In a letter to Google, the National Highway Traffic Safety Administration determined that the computer piloting Google's self-driving cars can be considered a driver, for purposes of the car's control placement.
On Cars is all about the biggest piece of tech in your life: Your car. Brian Cooley gets his hands on all the high tech cars, reveals their new technologies and shows you how they perform in the real world.
Computer simulation creates "thousands of variations" of driving patterns, enabling Google's engineers to quickly test tweaks across millions of virtual miles.
Brian Cooley answers your email and explains the benefits of self-driving tech, and whether it will improve safety on the road.
The automaker's CEO has drawn a line in the sand between its sports cars and the rest of the luxury market.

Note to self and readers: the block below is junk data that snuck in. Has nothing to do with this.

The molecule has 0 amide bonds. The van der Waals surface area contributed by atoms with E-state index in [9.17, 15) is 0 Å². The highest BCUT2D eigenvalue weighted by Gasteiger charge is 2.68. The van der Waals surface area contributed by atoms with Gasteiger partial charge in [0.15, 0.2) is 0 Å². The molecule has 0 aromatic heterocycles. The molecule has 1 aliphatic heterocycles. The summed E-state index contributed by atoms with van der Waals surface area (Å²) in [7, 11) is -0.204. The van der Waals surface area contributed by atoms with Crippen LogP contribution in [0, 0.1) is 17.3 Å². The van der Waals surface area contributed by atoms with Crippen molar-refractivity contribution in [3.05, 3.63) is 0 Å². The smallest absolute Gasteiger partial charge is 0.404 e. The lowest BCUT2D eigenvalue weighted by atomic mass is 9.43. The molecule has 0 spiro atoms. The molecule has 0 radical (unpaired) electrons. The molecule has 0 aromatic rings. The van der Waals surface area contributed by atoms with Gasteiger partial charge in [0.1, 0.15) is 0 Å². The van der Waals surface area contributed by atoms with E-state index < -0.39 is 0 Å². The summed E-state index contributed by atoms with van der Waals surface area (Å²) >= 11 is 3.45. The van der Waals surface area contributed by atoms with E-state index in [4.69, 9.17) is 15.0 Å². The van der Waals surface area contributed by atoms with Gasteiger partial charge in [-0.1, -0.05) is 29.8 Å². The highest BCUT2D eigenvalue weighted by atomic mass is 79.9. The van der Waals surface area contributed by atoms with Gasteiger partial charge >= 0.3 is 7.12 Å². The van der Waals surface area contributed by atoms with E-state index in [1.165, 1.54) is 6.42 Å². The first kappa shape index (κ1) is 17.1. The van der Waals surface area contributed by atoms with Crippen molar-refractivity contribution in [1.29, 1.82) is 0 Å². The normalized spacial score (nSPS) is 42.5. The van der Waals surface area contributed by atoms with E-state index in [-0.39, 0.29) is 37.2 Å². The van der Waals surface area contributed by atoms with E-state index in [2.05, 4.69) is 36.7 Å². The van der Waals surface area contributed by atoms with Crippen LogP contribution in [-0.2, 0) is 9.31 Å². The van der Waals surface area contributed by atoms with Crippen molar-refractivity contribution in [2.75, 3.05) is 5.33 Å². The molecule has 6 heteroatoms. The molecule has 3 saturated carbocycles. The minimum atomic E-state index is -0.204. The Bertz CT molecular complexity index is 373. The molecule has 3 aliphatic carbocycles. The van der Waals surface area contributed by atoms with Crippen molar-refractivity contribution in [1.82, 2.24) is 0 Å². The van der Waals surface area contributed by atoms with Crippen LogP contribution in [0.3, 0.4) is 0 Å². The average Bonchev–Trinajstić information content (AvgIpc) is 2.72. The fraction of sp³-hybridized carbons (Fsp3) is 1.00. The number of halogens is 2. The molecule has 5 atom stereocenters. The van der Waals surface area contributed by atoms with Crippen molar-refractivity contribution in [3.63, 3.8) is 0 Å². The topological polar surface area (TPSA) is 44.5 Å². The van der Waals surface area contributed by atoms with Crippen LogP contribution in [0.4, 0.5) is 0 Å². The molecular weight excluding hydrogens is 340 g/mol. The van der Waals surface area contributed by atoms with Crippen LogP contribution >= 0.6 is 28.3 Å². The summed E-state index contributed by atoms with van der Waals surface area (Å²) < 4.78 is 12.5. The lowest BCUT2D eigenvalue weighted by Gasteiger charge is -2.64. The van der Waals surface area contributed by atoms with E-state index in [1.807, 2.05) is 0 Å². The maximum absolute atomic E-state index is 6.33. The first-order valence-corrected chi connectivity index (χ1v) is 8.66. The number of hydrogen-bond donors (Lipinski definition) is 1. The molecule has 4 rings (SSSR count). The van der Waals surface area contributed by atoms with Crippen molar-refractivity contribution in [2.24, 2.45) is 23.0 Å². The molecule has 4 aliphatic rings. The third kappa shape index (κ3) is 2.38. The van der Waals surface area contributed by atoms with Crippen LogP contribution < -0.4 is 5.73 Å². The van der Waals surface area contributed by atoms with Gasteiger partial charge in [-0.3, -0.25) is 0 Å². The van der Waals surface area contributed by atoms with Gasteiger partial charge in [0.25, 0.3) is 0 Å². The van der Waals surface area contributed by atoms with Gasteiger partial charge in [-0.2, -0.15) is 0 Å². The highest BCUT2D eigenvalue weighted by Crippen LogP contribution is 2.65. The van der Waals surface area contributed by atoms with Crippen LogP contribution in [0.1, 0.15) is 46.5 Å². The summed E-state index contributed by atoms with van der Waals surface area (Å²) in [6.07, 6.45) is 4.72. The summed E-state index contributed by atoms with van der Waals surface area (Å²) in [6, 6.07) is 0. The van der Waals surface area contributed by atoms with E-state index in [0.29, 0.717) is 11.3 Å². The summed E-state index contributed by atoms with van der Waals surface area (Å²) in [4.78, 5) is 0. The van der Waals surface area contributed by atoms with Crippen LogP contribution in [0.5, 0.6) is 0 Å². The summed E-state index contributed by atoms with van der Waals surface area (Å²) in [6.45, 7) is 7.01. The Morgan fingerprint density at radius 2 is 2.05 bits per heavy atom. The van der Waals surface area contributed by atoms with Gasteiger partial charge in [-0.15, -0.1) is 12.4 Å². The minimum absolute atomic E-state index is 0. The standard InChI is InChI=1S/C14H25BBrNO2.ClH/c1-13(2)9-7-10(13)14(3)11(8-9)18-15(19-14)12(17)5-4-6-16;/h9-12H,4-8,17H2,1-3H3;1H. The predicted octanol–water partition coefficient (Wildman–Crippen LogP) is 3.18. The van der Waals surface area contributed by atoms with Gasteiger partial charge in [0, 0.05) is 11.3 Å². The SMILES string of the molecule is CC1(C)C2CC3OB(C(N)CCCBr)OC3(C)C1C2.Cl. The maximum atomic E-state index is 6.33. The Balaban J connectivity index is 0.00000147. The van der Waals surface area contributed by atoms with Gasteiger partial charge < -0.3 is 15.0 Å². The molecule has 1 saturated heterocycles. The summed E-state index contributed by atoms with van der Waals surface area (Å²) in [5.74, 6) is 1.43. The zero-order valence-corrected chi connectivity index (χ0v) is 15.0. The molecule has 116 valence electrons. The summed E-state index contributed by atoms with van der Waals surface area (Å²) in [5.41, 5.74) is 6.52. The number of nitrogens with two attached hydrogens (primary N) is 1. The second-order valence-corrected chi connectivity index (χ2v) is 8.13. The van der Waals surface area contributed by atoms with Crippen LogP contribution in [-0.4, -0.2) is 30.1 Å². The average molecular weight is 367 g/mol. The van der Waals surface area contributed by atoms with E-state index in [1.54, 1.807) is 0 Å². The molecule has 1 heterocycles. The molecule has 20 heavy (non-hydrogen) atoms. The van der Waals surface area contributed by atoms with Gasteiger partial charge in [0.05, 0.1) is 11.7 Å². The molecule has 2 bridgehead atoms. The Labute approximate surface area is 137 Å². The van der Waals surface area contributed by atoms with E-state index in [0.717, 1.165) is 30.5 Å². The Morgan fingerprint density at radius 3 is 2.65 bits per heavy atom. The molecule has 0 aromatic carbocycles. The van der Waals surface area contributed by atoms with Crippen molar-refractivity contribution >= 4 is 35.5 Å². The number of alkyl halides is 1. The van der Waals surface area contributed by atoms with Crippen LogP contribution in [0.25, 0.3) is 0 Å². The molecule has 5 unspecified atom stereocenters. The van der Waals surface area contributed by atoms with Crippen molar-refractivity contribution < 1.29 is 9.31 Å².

The younger generation no longer feels as strong a need to be behind the wheel -- and phones have stolen some of cars' cachet.
Autonomous vehicles aren't yet ready to hit the mainstream, the company's stats reveal.
The automaker ponies up $500 million as it and the ride-sharing startup look toward a future of on-demand cars that don't need anyone behind the steering wheel.
Automotive chipmaker Renesas gives CNET a look into how sensor data comes together as a crucial step in the development of self-driving cars.
Ford CEO Mark Fields takes the stage at CES 2016 and announces Ford's plans to build the largest autonomous car fleet in the world, moving from research to full engineering development.
At CES 2016, Nvidia announced the Drive PX 2, a computer for self-driving cars. It's the size of a lunchbox and as powerful as 150 MacBook Pro laptops.